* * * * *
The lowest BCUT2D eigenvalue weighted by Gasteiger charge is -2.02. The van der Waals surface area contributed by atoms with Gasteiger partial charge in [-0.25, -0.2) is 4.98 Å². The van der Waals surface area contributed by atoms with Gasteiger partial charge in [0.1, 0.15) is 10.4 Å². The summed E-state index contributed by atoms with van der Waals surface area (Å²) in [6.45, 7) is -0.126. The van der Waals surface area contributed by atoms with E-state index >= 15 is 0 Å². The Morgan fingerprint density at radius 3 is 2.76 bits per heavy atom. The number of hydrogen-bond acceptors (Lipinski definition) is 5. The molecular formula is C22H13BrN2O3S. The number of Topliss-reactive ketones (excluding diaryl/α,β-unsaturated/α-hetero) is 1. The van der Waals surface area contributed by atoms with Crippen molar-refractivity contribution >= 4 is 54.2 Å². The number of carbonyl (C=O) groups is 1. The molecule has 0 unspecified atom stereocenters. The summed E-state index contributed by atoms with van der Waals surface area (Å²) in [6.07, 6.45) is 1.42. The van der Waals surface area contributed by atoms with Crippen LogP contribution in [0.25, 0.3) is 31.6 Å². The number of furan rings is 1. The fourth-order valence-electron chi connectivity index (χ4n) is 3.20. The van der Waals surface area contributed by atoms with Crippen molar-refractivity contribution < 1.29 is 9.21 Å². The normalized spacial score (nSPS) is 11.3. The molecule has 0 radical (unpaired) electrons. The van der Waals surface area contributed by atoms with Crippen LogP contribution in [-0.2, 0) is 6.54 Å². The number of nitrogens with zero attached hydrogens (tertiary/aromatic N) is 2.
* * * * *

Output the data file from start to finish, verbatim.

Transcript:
The lowest BCUT2D eigenvalue weighted by Gasteiger charge is -2.02. The van der Waals surface area contributed by atoms with Gasteiger partial charge in [-0.25, -0.2) is 4.98 Å². The van der Waals surface area contributed by atoms with Gasteiger partial charge in [0.1, 0.15) is 10.4 Å². The summed E-state index contributed by atoms with van der Waals surface area (Å²) in [6.45, 7) is -0.126. The van der Waals surface area contributed by atoms with E-state index >= 15 is 0 Å². The Morgan fingerprint density at radius 3 is 2.76 bits per heavy atom. The number of hydrogen-bond acceptors (Lipinski definition) is 5. The molecular formula is C22H13BrN2O3S. The number of Topliss-reactive ketones (excluding diaryl/α,β-unsaturated/α-hetero) is 1. The van der Waals surface area contributed by atoms with Crippen molar-refractivity contribution >= 4 is 54.2 Å². The number of carbonyl (C=O) groups is 1. The molecule has 0 unspecified atom stereocenters. The summed E-state index contributed by atoms with van der Waals surface area (Å²) in [6.07, 6.45) is 1.42. The van der Waals surface area contributed by atoms with Crippen LogP contribution in [0.25, 0.3) is 31.6 Å². The number of furan rings is 1. The fourth-order valence-electron chi connectivity index (χ4n) is 3.20. The van der Waals surface area contributed by atoms with Crippen molar-refractivity contribution < 1.29 is 9.21 Å². The normalized spacial score (nSPS) is 11.3. The molecule has 0 radical (unpaired) electrons. The van der Waals surface area contributed by atoms with Crippen LogP contribution in [-0.2, 0) is 6.54 Å². The number of nitrogens with zero attached hydrogens (tertiary/aromatic N) is 2.